Suzanne, of course, isn’t her real name. But she is a real person; a professional healthcare provider, working at a remote facility of a national healthcare operations company. She was in the middle of a large implementation of a Unified Communications as a Service (UCaaS) service across the entire Enterprise. The corporate headquarters and regional headquarters were using the UCaaS solution in all its complexity, but for her it was just a new phone system.
She still didn’t understand what “cloud” meant… nor did she care to. She had patients to attend to and coordinate.
Two days after go-live, Suzanne called the Corporate IT Helpdesk. She was furious. This new phone system “just wasn’t working.” Regional VPs were notified, the CIO and VP of IT were engaged, and as the outsourced Telecom Department for this company, we were brought in too. No one could clearly articulate what was wrong at the time, except that Suzanne was pissed. Calls were coordinated. Calendars were cleared.
The regional VP made sure everyone knew that this was unacceptable, and borderline unprofessional, despite not having the faintest idea of what the actual problem was. But, still. Suzanne was pissed.
After a round of intros and assurance that we would get to the bottom of this, we found the issue: Suzanne could not “park” a call and the previous system had been fully capable of call parking. How could this new technology not have the ability to park a call? Did we go backwards? How could this cloud technology, deployed by high-end consultants and carriers and Cary (Cary is with Corporate IT) not be able to park a call???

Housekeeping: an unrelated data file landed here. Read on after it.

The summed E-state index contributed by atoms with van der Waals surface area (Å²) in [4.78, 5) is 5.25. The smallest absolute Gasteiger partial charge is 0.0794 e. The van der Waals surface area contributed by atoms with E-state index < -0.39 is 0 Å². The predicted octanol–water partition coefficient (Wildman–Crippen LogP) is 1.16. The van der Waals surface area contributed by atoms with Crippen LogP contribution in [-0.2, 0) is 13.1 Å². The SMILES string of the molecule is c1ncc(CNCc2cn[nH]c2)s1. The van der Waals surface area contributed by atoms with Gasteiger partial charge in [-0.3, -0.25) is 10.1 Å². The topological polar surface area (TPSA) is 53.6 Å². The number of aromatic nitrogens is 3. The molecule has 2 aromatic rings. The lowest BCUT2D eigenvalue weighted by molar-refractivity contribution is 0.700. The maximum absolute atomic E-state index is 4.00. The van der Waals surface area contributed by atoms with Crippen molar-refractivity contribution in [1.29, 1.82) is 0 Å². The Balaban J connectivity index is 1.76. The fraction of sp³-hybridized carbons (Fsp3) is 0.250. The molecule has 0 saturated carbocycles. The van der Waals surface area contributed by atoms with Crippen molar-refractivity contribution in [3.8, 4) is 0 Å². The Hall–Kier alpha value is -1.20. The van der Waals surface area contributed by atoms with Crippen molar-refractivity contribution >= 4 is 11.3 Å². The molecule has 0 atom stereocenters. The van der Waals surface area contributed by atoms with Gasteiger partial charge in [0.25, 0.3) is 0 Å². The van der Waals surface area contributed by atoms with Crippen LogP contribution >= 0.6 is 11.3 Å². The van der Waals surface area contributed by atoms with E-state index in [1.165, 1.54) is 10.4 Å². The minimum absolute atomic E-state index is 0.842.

“Suzanne, did you attend either of the two
After the call, the Client asked a question. “Can we just go back to premise-based phone systems?” Several iterations of Suzanne had occurred, just in the previous week. They were frustrated with end-users complaints, calls from regional VPs, and a VP of IT that was at his wits’ end. “We don’t get these types of complaints with premise-based phone systems.”
We actually spent a day looking at premise-based options, all the while getting threats from IT Operations that if we took away the standardization that UCaaS brought them in troubleshooting, that they’d shoot us. So… we asked a very valuable question back to the VP of IT. “What did you get from prem-based that made for fewer complaints?” The answer: On-site training. The issue? Corporate IT had rejected the cost of on-site training when we began implementation — a fact we pointed out. We also pointed out that prem-based almost always included fees for on-site training.
We mandated (as much as a third party can) that all future deployments include a day of on-site training. We’ve had no complaints since.
In fairness, the “
On-site training worked for Suzanne. Corporate IT felt that the multiple benefits of a cloud-based UCaaS included a “plug-and-play” approach that included the ease and low cost of remote training. The moral of the story: DO WHAT WORKS.